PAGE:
5 Things That Hamper Your Productivity; 5 Things To Fix Them

Many of us have experienced the feeling of spinning our wheels when trying to work on something important and it seems like the hours of hard work have left the most minor of dents on the workload. What happened with all of the time you have spent working on the project? It can be overwhelming for anyone and it becomes even greater when you see a coworker with more to do making it look easy.
How? You might start to think whether it’s a matter of never procrastinating, or some other kind of time management tool. The good news is that there are five main killers of productivity that have been found in studies and each one can be fixed easily.


While having this skill at some level can be very useful, it can actually decrease your overall productivity when you try to juggle too many items simultaneously. Your mind can only handle so much information when you are going through the numerous voicemails, e-mails, and text messages that come in every day.
The solution – Simply, don’t try to multitask too much. Try to focus on specific tasks in order of severity and try your best to do just one at a time. You can always put your phone on silent and note that you are busy through the online messenger. It’s okay to do some multitasking when you are juggling maybe two or three things at a time; just don’t overwhelm yourself.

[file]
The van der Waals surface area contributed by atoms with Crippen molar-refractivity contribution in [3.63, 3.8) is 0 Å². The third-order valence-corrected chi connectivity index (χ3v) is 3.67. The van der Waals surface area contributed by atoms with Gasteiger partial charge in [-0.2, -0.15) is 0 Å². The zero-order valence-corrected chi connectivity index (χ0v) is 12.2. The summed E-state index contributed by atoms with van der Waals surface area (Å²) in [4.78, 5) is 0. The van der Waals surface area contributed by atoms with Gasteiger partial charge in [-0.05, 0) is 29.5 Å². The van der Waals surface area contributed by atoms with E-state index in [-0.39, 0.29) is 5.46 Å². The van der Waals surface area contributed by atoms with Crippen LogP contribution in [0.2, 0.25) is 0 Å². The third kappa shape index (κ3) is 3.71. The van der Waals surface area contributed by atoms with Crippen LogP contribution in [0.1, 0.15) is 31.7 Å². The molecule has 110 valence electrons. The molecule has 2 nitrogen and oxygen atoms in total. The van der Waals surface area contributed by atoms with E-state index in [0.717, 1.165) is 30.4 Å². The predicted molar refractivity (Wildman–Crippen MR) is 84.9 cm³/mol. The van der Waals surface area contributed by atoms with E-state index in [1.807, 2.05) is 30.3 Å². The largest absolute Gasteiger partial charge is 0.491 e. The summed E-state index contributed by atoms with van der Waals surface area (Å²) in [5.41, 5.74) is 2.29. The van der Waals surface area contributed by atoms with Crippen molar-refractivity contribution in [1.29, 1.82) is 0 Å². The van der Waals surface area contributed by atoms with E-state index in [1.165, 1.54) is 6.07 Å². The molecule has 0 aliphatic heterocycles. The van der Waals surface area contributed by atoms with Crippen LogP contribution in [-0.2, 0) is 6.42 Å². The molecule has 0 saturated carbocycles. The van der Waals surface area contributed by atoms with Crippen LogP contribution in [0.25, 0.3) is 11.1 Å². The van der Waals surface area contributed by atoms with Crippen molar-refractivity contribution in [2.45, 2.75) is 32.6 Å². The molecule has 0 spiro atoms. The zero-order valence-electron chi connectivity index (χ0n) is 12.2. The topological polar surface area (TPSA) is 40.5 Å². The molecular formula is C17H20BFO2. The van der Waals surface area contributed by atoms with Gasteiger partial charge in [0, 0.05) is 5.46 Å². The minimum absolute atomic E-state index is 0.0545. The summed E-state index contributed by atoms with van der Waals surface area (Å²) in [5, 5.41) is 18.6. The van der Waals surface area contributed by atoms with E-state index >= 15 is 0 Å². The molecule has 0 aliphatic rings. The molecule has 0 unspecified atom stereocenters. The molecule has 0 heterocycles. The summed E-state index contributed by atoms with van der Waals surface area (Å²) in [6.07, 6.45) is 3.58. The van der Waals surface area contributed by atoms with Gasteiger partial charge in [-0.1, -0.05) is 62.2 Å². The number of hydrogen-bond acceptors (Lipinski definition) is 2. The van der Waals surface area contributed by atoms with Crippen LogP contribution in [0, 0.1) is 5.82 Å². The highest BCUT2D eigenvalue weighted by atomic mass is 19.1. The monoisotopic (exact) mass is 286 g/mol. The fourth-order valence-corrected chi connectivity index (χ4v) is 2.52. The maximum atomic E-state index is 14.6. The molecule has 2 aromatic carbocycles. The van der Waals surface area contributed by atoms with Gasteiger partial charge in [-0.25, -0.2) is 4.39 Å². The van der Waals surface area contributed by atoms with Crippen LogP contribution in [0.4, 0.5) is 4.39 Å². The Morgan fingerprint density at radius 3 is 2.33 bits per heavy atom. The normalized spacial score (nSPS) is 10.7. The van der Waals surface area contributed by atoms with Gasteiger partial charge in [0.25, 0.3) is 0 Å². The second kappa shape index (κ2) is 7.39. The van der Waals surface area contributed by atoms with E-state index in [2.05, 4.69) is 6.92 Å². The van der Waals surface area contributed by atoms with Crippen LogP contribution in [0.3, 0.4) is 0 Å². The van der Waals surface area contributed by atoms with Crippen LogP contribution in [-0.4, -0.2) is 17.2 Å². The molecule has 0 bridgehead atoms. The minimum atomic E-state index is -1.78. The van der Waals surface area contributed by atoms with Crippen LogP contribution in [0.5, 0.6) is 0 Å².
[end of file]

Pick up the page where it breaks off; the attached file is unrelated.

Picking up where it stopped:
No established priorities

The worst thing you can do is not have a list of what should be done first on a timely basis. While you may have 50 e-mails you have to respond to, it’s best to get to the ones that are due that day or tomorrow first before taking care of tasks that have a deadline for the end of the week. Not having an established plan of what takes priority can be the easiest way to work ineffectively.
The solution – The first step is to make a list of everything that has to be done and then categorize them at different levels – like A, B, C and D. The items on the A-list are to be done first and nothing in B can be done until A is complete. Repeat this process for each letter list and you will find that you are getting more done in much more manageable chunks.

Working till burnt out

Ernest Hemingway once said that he would set a word limit of 4,000 words per day – no more and no less. The reason is that he wouldn’t be writing until he had nothing left and he gave himself a stopping point to pick up on the next day. That process does prevent burning out because you aren’t working yourself for eight hours straight and not giving your mind a chance to recover.
The solution – Make a schedule for your work day and adhere to it. Maybe set the time to work for 90 minutes straight before a small moment to stand up and walk around the office before going back to work.